[el-i-jee] /ˈɛl ɪ dʒi/
noun, plural elegies.
a mournful, melancholy, or plaintive poem, especially a funeral song or a lament for the dead.
a poem written in elegiac meter.
a sad or mournful musical composition.
noun (pl) -gies
a mournful or plaintive poem or song, esp a lament for the dead
poetry or a poem written in elegiac couplets or stanzas
1510s, from Middle French elegie, from Latin elegia, from Greek elegeia ode “an elegaic song,” from elegeia, fem. of elegeios “elegaic,” from elegos “poem or song of lament,” perhaps from a Phrygian word.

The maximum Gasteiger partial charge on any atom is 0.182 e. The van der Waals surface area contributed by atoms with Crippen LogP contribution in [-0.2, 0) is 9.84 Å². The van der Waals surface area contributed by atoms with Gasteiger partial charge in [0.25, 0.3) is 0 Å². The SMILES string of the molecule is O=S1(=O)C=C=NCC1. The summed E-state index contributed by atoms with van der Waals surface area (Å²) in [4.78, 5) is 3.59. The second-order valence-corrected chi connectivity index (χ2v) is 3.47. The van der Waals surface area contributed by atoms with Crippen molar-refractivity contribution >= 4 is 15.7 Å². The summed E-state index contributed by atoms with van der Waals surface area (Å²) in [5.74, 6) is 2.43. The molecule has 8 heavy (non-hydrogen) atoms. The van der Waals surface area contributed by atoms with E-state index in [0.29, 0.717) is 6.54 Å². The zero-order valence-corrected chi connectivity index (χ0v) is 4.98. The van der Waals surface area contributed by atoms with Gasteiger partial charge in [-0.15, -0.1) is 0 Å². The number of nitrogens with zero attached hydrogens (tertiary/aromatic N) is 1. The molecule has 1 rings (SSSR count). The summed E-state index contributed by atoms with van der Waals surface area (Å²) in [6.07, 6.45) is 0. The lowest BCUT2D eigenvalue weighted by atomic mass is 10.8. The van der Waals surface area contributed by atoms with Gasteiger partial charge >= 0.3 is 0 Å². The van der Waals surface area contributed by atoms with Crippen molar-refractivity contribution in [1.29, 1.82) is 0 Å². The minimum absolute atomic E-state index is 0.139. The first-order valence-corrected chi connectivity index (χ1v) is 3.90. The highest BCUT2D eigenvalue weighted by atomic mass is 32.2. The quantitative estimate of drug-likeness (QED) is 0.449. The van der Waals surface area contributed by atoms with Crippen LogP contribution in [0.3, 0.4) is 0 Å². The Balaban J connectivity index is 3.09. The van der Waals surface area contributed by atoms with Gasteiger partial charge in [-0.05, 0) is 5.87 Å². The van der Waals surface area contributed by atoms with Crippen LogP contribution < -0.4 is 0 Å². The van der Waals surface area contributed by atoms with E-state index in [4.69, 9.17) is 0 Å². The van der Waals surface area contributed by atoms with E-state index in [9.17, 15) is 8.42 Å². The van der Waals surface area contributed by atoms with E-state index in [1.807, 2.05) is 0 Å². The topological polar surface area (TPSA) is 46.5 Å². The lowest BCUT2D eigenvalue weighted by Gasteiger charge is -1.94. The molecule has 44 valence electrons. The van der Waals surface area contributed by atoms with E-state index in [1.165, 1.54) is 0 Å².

A form of poetry that mourns the loss of someone who has died or something that has deteriorated. A notable example is the “Elegy Written in a Country Churchyard,” by Thomas Gray. (Compare eulogy.)
/ˈiːlɪə/ noun 1. a variant spelling of Elia1
eleidin e·le·i·din (ĭ-lē’ĭ-dn) n. A semifluid, acidophilic substance related to keratin and present in the stratum lucidum of the epidermis.
mighty one; God of Israel, the name which Jacob gave to the alter which he erected on the piece of land where he pitched his tent before Shechem, and which he afterwards purchased from the sons of Hamor (Gen. 33:20).
1. element; elements. 2. .